Okay, I know this is not about how to read bad parity in a drive in order to find a stale drive in a RAID five. This is an important subject, however, and I also think it is important to know why heat and a swelling platter can cause hard drive damage.
In its simplest explanation a hard drive works much like the old phonograph record players. The record would be placed on a spindle and a needle that is on the end of a tone arm would be placed on the record. The needle reads the recorded music from the record and transfers that data to the amplifying device. Now that being said how is a hard drive like a phonograph record?
A hard drive has a platter or a set of platters that are similar to the vinyl record. These platters are mounted on a spindle. There is also a ‘tone arm’ only on a hard disk it is called an actuator arm. At the end of the actuator arm is a set of heads which are comparable to the phonograph needle. This is a basic description of a hard drive, however, there is one huge difference in functionality.
On a phonograph record the needle sits ON the record. With a hard drive the needle floats on a cushion of air over the platters. Since this is the technology used then it is important that the heads remain at a constant distance from the platters. When a head reads a hard drive it doesn’t send a single beam to the hard drive to read it. The signal looks like a cone and the farther the head gets from the drive the wider the cone is. Conversely, the closer it is to the platter the more compressed the cone is.
Each track on a platter is basically equidistant from each other. So, if the head is the correct distance from the platter then the head will read only that track. However, if the head is too far away it will read multiple tracks, this is called over-scan. If the heads are too close only part of the track will be read, this is called under-scan. As an example imagine a paint sprayer and you are spraying a picket fence. Each slat on the picket fence is a different color. Now, if you hold the paint gun (head) too far away from the fence (platter) it will spray the neighboring slats (tracks). On the other hand, if the paint gun is too close you only spray part of the slat.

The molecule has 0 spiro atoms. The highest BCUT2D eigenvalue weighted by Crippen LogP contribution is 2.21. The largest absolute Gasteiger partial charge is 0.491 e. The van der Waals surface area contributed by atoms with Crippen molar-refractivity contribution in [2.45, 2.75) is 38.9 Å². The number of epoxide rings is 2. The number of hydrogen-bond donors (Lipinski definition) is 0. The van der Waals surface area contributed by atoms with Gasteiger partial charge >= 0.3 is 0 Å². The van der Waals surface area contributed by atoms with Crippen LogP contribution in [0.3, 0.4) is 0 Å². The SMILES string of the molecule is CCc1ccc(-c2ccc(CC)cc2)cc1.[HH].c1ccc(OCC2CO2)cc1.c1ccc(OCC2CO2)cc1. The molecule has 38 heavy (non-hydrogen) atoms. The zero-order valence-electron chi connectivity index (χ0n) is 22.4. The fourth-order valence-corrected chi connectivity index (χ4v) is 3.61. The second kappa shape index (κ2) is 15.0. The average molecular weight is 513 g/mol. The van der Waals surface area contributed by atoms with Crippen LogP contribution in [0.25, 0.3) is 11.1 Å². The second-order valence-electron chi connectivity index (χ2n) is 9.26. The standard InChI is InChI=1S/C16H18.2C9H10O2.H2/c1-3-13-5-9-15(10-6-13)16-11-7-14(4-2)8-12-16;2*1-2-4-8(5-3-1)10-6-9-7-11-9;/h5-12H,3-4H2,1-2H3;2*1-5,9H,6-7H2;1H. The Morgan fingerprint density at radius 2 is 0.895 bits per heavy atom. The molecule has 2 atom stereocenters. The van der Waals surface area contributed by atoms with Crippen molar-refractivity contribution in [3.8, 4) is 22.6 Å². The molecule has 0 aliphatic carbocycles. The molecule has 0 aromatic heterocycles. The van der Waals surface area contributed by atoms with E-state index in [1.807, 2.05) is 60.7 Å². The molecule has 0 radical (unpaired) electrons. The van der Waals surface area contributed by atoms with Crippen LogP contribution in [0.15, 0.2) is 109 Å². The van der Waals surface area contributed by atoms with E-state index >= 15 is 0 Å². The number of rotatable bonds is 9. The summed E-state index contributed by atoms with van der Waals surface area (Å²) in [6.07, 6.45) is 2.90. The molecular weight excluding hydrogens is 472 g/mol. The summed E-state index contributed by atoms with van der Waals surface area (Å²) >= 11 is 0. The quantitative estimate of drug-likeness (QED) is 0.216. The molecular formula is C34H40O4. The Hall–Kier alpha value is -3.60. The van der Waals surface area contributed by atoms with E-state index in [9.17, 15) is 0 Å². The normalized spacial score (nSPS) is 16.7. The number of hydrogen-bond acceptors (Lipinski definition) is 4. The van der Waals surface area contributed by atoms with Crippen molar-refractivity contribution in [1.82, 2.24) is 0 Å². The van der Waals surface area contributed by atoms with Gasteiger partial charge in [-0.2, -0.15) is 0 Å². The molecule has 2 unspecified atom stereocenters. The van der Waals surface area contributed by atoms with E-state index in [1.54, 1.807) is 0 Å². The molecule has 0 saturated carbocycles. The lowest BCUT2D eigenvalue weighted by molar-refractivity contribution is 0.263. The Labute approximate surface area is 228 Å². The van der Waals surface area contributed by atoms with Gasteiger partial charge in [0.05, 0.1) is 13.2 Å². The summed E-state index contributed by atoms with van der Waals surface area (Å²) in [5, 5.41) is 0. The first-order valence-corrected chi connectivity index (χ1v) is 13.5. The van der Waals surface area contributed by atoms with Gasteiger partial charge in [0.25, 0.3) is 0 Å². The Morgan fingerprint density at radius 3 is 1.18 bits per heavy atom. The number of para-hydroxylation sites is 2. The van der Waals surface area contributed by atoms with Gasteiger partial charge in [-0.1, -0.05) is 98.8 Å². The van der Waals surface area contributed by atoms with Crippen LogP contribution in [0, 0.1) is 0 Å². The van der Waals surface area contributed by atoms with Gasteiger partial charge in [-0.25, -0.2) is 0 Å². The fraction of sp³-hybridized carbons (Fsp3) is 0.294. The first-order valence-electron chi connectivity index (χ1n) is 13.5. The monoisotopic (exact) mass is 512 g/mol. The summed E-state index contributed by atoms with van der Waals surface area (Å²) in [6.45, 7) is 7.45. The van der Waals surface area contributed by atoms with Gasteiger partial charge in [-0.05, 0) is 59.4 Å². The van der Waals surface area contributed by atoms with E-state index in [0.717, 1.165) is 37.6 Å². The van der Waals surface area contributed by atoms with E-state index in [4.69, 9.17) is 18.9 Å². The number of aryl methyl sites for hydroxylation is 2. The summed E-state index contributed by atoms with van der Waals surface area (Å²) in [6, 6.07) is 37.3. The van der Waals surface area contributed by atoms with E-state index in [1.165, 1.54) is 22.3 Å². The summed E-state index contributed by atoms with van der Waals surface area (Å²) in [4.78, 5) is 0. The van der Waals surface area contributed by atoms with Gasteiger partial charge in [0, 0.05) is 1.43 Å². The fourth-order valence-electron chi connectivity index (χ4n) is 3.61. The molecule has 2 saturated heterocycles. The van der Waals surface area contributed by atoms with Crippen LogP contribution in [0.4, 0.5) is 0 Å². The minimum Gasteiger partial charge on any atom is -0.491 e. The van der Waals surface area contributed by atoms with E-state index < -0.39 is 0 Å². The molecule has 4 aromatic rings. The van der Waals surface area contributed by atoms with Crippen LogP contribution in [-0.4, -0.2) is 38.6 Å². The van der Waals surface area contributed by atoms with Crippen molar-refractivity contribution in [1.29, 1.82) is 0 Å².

With these facts, here is why platter swelling is bad: a platter is not completely flat. Microscopically there are many flaws in a platter, however, because the heads float on a cushion of air the imperfections do not affect the physics of the read. If, however, the platter swells then the imperfections become accentuated and the cushion of air can no longer compensate. In many cases the platter imperfection can become so large that it exceeds the distance of the air cushion and actually touches the head. This is called a head crash and can scratch the platter, damage the head and wreak all kinds havoc with the drive.
If your computer is in a room that exceeds eighty degrees then that could cause platter swelling. If your tower is inside of a desk and the air flow is restricted that will cause platter swelling. If there is dust in your tower then that restricts airflow and can cause platter swelling.
So keep your tower dust free, keep your computer room cool, and keep the tower in an area with good air flow.
Well, now that I got that off of my technical chest hopefully next time I will cover the the mechanics of finding a stale drive in your RAID five.
Until next time…
For more info on hard drive recovery